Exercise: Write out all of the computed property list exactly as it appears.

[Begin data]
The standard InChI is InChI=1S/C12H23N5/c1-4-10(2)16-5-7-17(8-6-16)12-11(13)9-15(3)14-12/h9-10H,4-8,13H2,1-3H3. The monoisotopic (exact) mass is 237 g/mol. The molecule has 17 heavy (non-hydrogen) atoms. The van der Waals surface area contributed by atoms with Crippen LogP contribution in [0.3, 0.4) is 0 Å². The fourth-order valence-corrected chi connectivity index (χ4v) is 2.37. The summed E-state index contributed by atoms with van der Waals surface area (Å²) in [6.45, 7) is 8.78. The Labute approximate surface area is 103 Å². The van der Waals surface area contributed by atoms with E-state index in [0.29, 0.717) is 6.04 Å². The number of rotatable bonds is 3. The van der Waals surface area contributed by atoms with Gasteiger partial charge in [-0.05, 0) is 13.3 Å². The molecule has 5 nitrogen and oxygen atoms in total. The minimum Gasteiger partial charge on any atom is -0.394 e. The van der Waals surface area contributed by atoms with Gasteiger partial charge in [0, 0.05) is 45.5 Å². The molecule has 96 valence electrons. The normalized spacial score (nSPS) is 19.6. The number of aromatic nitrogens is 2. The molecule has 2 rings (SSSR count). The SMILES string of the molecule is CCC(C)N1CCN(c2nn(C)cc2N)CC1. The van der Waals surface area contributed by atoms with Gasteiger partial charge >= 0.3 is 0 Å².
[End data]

The standard InChI is InChI=1S/C12H23N5/c1-4-10(2)16-5-7-17(8-6-16)12-11(13)9-15(3)14-12/h9-10H,4-8,13H2,1-3H3. The monoisotopic (exact) mass is 237 g/mol. The molecule has 17 heavy (non-hydrogen) atoms. The van der Waals surface area contributed by atoms with Crippen LogP contribution in [0.3, 0.4) is 0 Å². The fourth-order valence-corrected chi connectivity index (χ4v) is 2.37. The summed E-state index contributed by atoms with van der Waals surface area (Å²) in [6.45, 7) is 8.78. The Labute approximate surface area is 103 Å². The van der Waals surface area contributed by atoms with E-state index in [0.29, 0.717) is 6.04 Å². The number of rotatable bonds is 3. The van der Waals surface area contributed by atoms with Gasteiger partial charge in [-0.05, 0) is 13.3 Å². The molecule has 5 nitrogen and oxygen atoms in total. The minimum Gasteiger partial charge on any atom is -0.394 e. The van der Waals surface area contributed by atoms with Gasteiger partial charge in [0, 0.05) is 45.5 Å². The molecule has 96 valence electrons. The normalized spacial score (nSPS) is 19.6. The number of aromatic nitrogens is 2. The molecule has 2 rings (SSSR count). The SMILES string of the molecule is CCC(C)N1CCN(c2nn(C)cc2N)CC1. The van der Waals surface area contributed by atoms with Gasteiger partial charge >= 0.3 is 0 Å².